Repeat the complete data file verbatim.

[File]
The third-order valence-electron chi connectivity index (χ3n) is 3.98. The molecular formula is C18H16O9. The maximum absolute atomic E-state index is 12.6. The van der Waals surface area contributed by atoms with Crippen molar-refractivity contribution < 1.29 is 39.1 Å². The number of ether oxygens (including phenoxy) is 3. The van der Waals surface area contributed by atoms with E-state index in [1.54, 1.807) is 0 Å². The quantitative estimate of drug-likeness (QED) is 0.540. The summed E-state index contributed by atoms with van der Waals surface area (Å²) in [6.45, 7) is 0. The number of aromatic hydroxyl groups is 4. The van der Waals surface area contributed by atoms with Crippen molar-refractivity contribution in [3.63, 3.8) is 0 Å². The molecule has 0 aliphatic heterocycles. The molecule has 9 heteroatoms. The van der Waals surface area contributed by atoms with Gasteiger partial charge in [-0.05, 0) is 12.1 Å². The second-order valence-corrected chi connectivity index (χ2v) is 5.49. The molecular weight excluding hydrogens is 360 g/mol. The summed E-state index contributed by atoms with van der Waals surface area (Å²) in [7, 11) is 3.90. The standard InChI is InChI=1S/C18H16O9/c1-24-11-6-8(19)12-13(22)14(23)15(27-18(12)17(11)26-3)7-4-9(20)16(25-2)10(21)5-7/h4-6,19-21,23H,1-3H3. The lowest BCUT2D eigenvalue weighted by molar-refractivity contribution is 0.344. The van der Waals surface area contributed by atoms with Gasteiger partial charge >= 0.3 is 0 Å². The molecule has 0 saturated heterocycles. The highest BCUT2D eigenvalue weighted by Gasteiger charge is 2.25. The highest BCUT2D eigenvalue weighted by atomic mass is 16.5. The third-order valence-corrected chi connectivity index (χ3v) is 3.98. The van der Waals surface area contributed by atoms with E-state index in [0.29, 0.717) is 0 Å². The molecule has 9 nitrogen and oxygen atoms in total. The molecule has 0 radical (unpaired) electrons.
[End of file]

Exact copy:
The third-order valence-electron chi connectivity index (χ3n) is 3.98. The molecular formula is C18H16O9. The maximum absolute atomic E-state index is 12.6. The van der Waals surface area contributed by atoms with Crippen molar-refractivity contribution < 1.29 is 39.1 Å². The number of ether oxygens (including phenoxy) is 3. The van der Waals surface area contributed by atoms with E-state index in [1.54, 1.807) is 0 Å². The quantitative estimate of drug-likeness (QED) is 0.540. The summed E-state index contributed by atoms with van der Waals surface area (Å²) in [6.45, 7) is 0. The number of aromatic hydroxyl groups is 4. The van der Waals surface area contributed by atoms with Crippen molar-refractivity contribution in [3.63, 3.8) is 0 Å². The molecule has 0 aliphatic heterocycles. The molecule has 9 heteroatoms. The van der Waals surface area contributed by atoms with Gasteiger partial charge in [-0.05, 0) is 12.1 Å². The second-order valence-corrected chi connectivity index (χ2v) is 5.49. The molecular weight excluding hydrogens is 360 g/mol. The summed E-state index contributed by atoms with van der Waals surface area (Å²) in [7, 11) is 3.90. The standard InChI is InChI=1S/C18H16O9/c1-24-11-6-8(19)12-13(22)14(23)15(27-18(12)17(11)26-3)7-4-9(20)16(25-2)10(21)5-7/h4-6,19-21,23H,1-3H3. The lowest BCUT2D eigenvalue weighted by molar-refractivity contribution is 0.344. The van der Waals surface area contributed by atoms with Gasteiger partial charge >= 0.3 is 0 Å². The molecule has 0 saturated heterocycles. The highest BCUT2D eigenvalue weighted by Gasteiger charge is 2.25. The highest BCUT2D eigenvalue weighted by atomic mass is 16.5. The third-order valence-corrected chi connectivity index (χ3v) is 3.98. The van der Waals surface area contributed by atoms with E-state index in [0.29, 0.717) is 0 Å². The molecule has 9 nitrogen and oxygen atoms in total. The molecule has 0 radical (unpaired) electrons.